Dermal Abyss: Skin Deep Wearable Tech
By Supriti Malhotra

The world of wearable tech is evolving, and its latest development is sensing its way into health vitals in a fashionable design. Blending biotechnology with body art, researchers at MIT Media Labs and Harvard Medical School are collaborating on creating a biosensor interface in the form of ink that can be used for tattoos. Dermal Abyss, the biosensing tattoo ink with  four biosensors, is designed to change color based on pH, glucose, and sodium levels. According to the MIT and Harvard researchers, “The Dermal Abyss creates a direct access to the compartments in the body and reflects inner metabolic processes in a shape of a tattoo.

The Dermal Abyss senses changes in interstitial fluid (IF) or tissue fluid, which surrounds the cells in tissues.  IF generally accounts for 40% of water in the human body, and 16% of body weight. It contains amino acids, sugars, fatty acids, coenzymes, hormones, neurotransmitters, and salts, while acting as a medium for gases, nutrients, and waste materials to travel between capillaries and cells. As a biosensing ink, the Dermal Abyss provides the ability to monitor IF for changes in pH, glucose, and sodium levels. Optimum pH levels help maintain various bodily functions, and the Dermal Abyss senses IF’s alkalinity (pH level). Although the glucose levels in IF are not the same as in the blood, the biosensor provides an approximate indicator without the need for constant needle pricks for monitoring sugar levels. The inky health tracker helps monitor sodium levels, which determine the water and electrolyte balance in the body. According to the researchers, “The pH sensor changes between purple and pink, the glucose sensor shifts between blue and brown; the sodium and a second pH sensor fluoresce at a higher intensity under UV light.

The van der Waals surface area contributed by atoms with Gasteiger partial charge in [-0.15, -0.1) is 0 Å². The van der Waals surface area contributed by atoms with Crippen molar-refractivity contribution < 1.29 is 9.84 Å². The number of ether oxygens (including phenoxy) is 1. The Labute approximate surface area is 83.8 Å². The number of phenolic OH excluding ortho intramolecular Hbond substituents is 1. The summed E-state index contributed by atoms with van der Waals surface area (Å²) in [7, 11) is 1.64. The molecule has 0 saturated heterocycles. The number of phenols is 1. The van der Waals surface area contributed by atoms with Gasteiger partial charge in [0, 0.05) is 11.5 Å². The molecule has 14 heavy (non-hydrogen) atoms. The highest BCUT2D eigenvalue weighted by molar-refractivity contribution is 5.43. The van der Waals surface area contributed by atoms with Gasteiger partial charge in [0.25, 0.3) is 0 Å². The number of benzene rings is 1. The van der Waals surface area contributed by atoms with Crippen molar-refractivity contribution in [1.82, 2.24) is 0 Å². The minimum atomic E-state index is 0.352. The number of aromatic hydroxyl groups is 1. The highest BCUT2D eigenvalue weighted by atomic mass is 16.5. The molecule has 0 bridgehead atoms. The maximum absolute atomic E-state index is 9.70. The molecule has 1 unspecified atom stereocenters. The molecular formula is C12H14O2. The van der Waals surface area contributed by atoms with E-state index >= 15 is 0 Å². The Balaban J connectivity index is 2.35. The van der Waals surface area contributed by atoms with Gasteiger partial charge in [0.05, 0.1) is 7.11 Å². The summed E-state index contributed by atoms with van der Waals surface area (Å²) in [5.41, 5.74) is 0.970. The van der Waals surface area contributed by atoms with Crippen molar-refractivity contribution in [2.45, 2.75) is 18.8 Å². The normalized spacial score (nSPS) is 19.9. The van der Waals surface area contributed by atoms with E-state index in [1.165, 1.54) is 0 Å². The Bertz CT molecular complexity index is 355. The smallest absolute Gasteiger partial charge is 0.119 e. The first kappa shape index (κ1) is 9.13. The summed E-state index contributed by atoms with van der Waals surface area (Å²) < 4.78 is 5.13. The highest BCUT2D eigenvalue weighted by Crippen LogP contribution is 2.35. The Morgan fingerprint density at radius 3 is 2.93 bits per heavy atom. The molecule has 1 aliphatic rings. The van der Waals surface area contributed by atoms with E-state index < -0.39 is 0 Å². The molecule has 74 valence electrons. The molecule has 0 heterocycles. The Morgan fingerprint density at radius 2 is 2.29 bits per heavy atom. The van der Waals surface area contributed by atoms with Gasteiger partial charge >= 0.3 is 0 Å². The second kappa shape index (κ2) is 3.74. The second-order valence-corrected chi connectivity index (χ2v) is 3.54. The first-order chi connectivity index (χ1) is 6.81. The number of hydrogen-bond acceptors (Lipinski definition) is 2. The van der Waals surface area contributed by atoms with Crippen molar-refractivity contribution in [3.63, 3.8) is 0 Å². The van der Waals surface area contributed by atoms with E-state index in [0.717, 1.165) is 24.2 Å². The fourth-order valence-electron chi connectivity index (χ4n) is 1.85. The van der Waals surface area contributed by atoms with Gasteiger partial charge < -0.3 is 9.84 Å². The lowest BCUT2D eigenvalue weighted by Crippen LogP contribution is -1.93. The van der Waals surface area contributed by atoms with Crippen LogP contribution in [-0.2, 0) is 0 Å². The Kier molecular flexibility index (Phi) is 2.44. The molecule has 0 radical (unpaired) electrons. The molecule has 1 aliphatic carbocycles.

Since the Dermal Abyss is only in the proof-of-concept stage, the researchers have not yet planned commercial development. The biosensing ink would have to go through several rigorous tests before it is commercially viable. Although the initial testing has been done on pig skin, the prospect for the healthcare of millions of diabetic patients, or those patients who need constant monitoring of health vitals is promising. The researchers assert, “We believe that in the future, on-skin electronics will no longer be black-boxed and mystified. Instead they will converge towards the user friendliness, extensibility, and aesthetics of body decorations.” The symbiosis of wearable tech with healthcare has found a flair for body art design.

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